Lawyer may target Apple in Astroworld case

(Credit: Getty Images)
(Credit: Getty Images)

Astroworld Festival victims’ lawyer Thomas Henry says his firm is “looking into” Apple’s role in the tragic event.

Apple could face a lawsuit for its participation in the Houston Astroworld Festival that left eight dead and nearly 300 people injured, according to personal injury lawyer Thomas Henry, who is representing several victims.

The concert, headlining rapper Travis Scott, turned deadly on November 5, after eyewitnesses say a crowd surge led many to faint, go into cardiac arrest and get trampled.

Apple Music had exclusive rights to live-stream the event.

In the aftermath of the show, eyewitnesses took to social media to describe how their cries to stop the show went largely unanswered, due in part to the fact that the concert was being live-streamed.

“Apple Music shares the responsibility and the profits of streaming this and [they] will have obtained contract rights, so Apple Music may very well become a defendant,” Henry said. “We're looking at that right now.”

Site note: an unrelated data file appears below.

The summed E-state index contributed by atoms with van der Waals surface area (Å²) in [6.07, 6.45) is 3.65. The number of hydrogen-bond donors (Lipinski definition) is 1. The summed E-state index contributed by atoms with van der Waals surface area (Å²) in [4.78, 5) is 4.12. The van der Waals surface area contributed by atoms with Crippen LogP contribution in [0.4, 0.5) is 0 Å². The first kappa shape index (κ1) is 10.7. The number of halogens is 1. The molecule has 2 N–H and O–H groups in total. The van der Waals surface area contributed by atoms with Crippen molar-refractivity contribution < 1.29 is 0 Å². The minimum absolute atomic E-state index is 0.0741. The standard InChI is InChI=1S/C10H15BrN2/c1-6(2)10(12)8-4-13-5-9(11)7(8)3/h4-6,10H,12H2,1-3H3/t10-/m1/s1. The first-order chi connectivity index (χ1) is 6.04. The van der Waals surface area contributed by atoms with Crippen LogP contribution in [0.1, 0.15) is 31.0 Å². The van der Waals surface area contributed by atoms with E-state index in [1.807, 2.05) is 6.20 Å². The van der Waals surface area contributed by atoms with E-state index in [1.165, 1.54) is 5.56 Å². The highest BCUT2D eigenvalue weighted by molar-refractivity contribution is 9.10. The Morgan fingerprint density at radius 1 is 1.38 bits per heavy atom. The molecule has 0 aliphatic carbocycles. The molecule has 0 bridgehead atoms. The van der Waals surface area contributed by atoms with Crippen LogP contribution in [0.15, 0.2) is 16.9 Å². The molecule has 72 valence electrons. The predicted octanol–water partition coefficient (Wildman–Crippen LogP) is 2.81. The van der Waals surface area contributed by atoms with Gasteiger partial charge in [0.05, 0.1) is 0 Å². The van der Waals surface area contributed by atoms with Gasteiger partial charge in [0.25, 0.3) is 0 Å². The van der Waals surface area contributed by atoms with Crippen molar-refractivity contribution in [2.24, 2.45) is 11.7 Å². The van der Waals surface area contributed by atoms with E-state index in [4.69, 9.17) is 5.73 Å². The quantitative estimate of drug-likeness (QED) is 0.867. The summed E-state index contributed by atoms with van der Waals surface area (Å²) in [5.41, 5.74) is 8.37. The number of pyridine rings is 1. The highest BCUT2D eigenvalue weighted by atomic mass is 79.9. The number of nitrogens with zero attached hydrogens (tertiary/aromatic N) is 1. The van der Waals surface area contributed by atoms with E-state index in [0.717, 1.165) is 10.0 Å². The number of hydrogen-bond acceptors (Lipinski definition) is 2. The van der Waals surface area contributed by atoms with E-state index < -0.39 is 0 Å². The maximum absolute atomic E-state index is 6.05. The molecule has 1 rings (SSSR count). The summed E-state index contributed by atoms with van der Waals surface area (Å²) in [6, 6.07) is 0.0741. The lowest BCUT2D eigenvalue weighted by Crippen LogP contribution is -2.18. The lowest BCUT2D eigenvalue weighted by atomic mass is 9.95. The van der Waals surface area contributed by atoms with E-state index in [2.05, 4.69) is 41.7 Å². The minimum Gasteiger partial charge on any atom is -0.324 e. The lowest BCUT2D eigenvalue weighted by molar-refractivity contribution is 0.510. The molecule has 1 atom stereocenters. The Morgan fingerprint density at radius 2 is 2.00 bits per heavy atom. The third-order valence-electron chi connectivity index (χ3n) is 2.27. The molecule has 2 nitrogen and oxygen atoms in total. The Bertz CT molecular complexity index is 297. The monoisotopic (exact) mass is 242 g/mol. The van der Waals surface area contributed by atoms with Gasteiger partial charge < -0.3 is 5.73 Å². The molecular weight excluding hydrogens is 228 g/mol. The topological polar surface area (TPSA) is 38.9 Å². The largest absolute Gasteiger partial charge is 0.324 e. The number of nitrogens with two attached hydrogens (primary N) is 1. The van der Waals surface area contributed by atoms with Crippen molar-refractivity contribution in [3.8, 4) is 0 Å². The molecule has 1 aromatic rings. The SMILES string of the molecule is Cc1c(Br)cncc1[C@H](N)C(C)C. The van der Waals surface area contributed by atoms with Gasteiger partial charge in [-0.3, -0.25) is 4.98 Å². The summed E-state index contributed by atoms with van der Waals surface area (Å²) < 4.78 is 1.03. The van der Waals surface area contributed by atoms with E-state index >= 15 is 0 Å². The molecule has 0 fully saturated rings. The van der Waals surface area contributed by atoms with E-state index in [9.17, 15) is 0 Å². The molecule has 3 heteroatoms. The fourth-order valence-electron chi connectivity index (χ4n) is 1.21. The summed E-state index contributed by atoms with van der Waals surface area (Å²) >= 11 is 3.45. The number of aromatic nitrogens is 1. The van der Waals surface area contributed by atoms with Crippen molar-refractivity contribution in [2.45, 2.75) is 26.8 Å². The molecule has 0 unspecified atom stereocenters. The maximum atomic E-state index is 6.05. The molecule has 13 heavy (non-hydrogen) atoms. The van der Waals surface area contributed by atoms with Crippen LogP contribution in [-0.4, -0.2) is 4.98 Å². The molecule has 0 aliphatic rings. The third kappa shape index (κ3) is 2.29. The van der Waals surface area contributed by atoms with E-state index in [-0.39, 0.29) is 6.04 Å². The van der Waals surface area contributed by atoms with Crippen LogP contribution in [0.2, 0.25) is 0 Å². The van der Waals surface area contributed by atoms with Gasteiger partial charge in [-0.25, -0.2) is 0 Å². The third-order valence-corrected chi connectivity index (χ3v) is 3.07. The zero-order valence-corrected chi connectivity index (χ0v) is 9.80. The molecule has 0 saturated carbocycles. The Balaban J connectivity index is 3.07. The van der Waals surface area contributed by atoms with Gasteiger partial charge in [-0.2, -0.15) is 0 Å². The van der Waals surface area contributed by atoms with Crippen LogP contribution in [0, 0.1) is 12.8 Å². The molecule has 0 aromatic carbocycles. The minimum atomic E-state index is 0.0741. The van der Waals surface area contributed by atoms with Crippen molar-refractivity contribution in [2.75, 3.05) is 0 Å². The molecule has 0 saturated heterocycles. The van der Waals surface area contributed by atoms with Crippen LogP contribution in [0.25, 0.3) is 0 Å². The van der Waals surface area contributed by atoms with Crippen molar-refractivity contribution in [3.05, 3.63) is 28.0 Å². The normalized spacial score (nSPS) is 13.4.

On Sunday, the law offices of Thomas J. Henry filed the first lawsuit against Scott, whose real name is Jaques Bermon Webster; rapper Drake (Aubrey Graham); Live Nation; Scoremore and NRG Stadium.

According to Henry, that number has since grown, with the firm now representing “60 to 70” victims.

“We are being retained moment by moment,” Henry said.

Each lawsuit is being pursued individually and Henry expects to request a jury trial date within the year, after all defendants are served.

According to Henry, since the initial lawsuit, his office has been contacted by Live Nation’s legal representative, Houston attorney Darrell Barger. He has not been contacted by Scott or Drake’s legal teams.

If found to have responsibility, Apple Music could be served, Henry said, as well as other defendants that are currently being added to the case.

Despite the ongoing litigation, however, Scott, Apple Music and Live Nation took to social media to respond to the incident.

Apple Music also removed tweets relating to Astroworld Fest from its page.

On Monday, Scott announced he will pay for the funeral costs of the eight victims killed at Astroworld. He also said his nonprofit organization, the Cactus Jack Foundation, has partnered with BetterHelp to provide free therapy to Astroworld concert goers for one month.

Fallout from the event has already begun, with Fortnite removing the Travis Scott emote from its platform. Nike, on the other hand, removed the SNKRS Guide to Houston page from its website on Tuesday, a dedicated microsite for pending collaborative releases with Scott.

Nike, Apple Music, Live Nation and Barger did not respond to requests for comment.

This story first appeared on PRWeek US.

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